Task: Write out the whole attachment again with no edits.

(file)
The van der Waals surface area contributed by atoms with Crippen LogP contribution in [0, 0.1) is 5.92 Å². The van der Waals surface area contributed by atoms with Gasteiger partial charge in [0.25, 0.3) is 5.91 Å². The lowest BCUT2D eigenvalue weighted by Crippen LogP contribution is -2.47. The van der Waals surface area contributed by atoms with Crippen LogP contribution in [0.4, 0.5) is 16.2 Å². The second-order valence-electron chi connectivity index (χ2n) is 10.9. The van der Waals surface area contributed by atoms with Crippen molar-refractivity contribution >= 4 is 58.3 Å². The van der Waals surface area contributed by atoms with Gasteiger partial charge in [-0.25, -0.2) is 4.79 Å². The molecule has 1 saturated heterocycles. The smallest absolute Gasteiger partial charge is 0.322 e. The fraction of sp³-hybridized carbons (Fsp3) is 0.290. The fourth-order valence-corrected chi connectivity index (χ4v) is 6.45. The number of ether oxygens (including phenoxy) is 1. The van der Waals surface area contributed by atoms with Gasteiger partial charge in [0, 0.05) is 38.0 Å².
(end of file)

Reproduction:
The van der Waals surface area contributed by atoms with Crippen LogP contribution in [0, 0.1) is 5.92 Å². The van der Waals surface area contributed by atoms with Gasteiger partial charge in [0.25, 0.3) is 5.91 Å². The lowest BCUT2D eigenvalue weighted by Crippen LogP contribution is -2.47. The van der Waals surface area contributed by atoms with Crippen LogP contribution in [0.4, 0.5) is 16.2 Å². The second-order valence-electron chi connectivity index (χ2n) is 10.9. The van der Waals surface area contributed by atoms with Crippen molar-refractivity contribution >= 4 is 58.3 Å². The van der Waals surface area contributed by atoms with Gasteiger partial charge in [-0.25, -0.2) is 4.79 Å². The molecule has 1 saturated heterocycles. The smallest absolute Gasteiger partial charge is 0.322 e. The fraction of sp³-hybridized carbons (Fsp3) is 0.290. The fourth-order valence-corrected chi connectivity index (χ4v) is 6.45. The number of ether oxygens (including phenoxy) is 1. The van der Waals surface area contributed by atoms with Gasteiger partial charge in [0, 0.05) is 38.0 Å².